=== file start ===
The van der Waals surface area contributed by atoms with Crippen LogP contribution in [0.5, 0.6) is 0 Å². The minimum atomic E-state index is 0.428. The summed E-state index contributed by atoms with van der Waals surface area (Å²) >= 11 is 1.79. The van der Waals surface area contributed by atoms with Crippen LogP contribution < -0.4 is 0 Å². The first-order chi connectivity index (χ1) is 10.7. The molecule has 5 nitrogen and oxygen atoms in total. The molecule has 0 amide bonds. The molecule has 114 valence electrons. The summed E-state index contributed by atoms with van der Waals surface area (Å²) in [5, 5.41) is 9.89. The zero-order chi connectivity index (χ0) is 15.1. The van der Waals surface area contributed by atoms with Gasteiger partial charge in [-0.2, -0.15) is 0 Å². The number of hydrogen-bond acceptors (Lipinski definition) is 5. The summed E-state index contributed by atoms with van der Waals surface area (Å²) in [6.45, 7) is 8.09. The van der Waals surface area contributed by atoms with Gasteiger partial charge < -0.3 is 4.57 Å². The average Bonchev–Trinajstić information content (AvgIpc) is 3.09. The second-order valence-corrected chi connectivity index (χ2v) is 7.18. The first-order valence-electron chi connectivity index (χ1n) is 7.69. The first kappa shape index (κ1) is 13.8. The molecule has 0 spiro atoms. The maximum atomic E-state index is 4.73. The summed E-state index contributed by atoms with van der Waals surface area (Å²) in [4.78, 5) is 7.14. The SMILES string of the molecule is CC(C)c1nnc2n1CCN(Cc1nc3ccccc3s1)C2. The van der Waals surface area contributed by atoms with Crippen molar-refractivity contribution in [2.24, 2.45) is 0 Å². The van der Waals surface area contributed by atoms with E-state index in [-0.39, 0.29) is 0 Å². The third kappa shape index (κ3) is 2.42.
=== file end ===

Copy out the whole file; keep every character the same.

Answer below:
The van der Waals surface area contributed by atoms with Crippen LogP contribution in [0.5, 0.6) is 0 Å². The minimum atomic E-state index is 0.428. The summed E-state index contributed by atoms with van der Waals surface area (Å²) >= 11 is 1.79. The van der Waals surface area contributed by atoms with Crippen LogP contribution < -0.4 is 0 Å². The first-order chi connectivity index (χ1) is 10.7. The molecule has 5 nitrogen and oxygen atoms in total. The molecule has 0 amide bonds. The molecule has 114 valence electrons. The summed E-state index contributed by atoms with van der Waals surface area (Å²) in [5, 5.41) is 9.89. The zero-order chi connectivity index (χ0) is 15.1. The van der Waals surface area contributed by atoms with Gasteiger partial charge in [-0.2, -0.15) is 0 Å². The number of hydrogen-bond acceptors (Lipinski definition) is 5. The summed E-state index contributed by atoms with van der Waals surface area (Å²) in [6.45, 7) is 8.09. The van der Waals surface area contributed by atoms with Gasteiger partial charge < -0.3 is 4.57 Å². The average Bonchev–Trinajstić information content (AvgIpc) is 3.09. The second-order valence-corrected chi connectivity index (χ2v) is 7.18. The first-order valence-electron chi connectivity index (χ1n) is 7.69. The first kappa shape index (κ1) is 13.8. The molecule has 0 spiro atoms. The maximum atomic E-state index is 4.73. The summed E-state index contributed by atoms with van der Waals surface area (Å²) in [4.78, 5) is 7.14. The SMILES string of the molecule is CC(C)c1nnc2n1CCN(Cc1nc3ccccc3s1)C2. The van der Waals surface area contributed by atoms with Crippen molar-refractivity contribution in [2.24, 2.45) is 0 Å². The van der Waals surface area contributed by atoms with E-state index in [-0.39, 0.29) is 0 Å². The third kappa shape index (κ3) is 2.42.